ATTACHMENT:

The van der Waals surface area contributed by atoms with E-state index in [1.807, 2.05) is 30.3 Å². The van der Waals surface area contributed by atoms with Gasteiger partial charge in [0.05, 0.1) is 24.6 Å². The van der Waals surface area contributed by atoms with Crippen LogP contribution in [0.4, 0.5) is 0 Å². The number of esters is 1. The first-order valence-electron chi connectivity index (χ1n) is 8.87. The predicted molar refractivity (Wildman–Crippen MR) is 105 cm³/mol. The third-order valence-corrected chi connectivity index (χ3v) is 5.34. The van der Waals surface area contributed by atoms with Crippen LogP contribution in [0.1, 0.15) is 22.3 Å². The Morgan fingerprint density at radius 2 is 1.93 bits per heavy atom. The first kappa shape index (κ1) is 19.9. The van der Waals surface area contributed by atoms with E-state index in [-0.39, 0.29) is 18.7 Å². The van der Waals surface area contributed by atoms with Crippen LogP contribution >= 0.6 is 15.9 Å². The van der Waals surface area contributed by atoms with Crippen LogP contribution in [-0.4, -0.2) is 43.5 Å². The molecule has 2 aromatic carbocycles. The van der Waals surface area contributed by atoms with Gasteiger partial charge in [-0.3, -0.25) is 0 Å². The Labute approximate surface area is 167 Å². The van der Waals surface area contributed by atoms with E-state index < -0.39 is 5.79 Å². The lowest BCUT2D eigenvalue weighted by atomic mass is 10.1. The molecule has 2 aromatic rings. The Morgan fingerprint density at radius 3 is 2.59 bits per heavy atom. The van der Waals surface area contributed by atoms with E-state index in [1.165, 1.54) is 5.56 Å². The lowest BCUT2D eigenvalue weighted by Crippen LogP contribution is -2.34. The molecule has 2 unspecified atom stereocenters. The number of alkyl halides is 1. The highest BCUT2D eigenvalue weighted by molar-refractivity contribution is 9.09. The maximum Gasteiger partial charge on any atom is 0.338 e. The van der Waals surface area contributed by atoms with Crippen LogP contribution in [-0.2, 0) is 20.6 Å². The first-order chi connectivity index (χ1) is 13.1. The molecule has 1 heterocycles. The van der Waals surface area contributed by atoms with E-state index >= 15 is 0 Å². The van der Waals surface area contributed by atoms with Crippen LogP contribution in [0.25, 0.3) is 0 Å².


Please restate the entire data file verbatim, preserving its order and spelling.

The van der Waals surface area contributed by atoms with E-state index in [1.807, 2.05) is 30.3 Å². The van der Waals surface area contributed by atoms with Gasteiger partial charge in [0.05, 0.1) is 24.6 Å². The van der Waals surface area contributed by atoms with Crippen LogP contribution in [0.4, 0.5) is 0 Å². The number of esters is 1. The first-order valence-electron chi connectivity index (χ1n) is 8.87. The predicted molar refractivity (Wildman–Crippen MR) is 105 cm³/mol. The third-order valence-corrected chi connectivity index (χ3v) is 5.34. The van der Waals surface area contributed by atoms with Crippen LogP contribution in [0.1, 0.15) is 22.3 Å². The Morgan fingerprint density at radius 2 is 1.93 bits per heavy atom. The first kappa shape index (κ1) is 19.9. The van der Waals surface area contributed by atoms with E-state index in [-0.39, 0.29) is 18.7 Å². The van der Waals surface area contributed by atoms with Crippen LogP contribution >= 0.6 is 15.9 Å². The van der Waals surface area contributed by atoms with Crippen LogP contribution in [-0.4, -0.2) is 43.5 Å². The molecule has 2 aromatic carbocycles. The van der Waals surface area contributed by atoms with Gasteiger partial charge in [-0.3, -0.25) is 0 Å². The Labute approximate surface area is 167 Å². The van der Waals surface area contributed by atoms with E-state index < -0.39 is 5.79 Å². The lowest BCUT2D eigenvalue weighted by atomic mass is 10.1. The molecule has 2 aromatic rings. The Morgan fingerprint density at radius 3 is 2.59 bits per heavy atom. The van der Waals surface area contributed by atoms with E-state index in [1.165, 1.54) is 5.56 Å². The lowest BCUT2D eigenvalue weighted by Crippen LogP contribution is -2.34. The molecule has 2 unspecified atom stereocenters. The number of alkyl halides is 1. The highest BCUT2D eigenvalue weighted by molar-refractivity contribution is 9.09. The maximum Gasteiger partial charge on any atom is 0.338 e. The van der Waals surface area contributed by atoms with Crippen LogP contribution in [-0.2, 0) is 20.6 Å². The first-order chi connectivity index (χ1) is 13.1. The molecule has 1 heterocycles. The van der Waals surface area contributed by atoms with E-state index >= 15 is 0 Å². The van der Waals surface area contributed by atoms with Crippen LogP contribution in [0.25, 0.3) is 0 Å².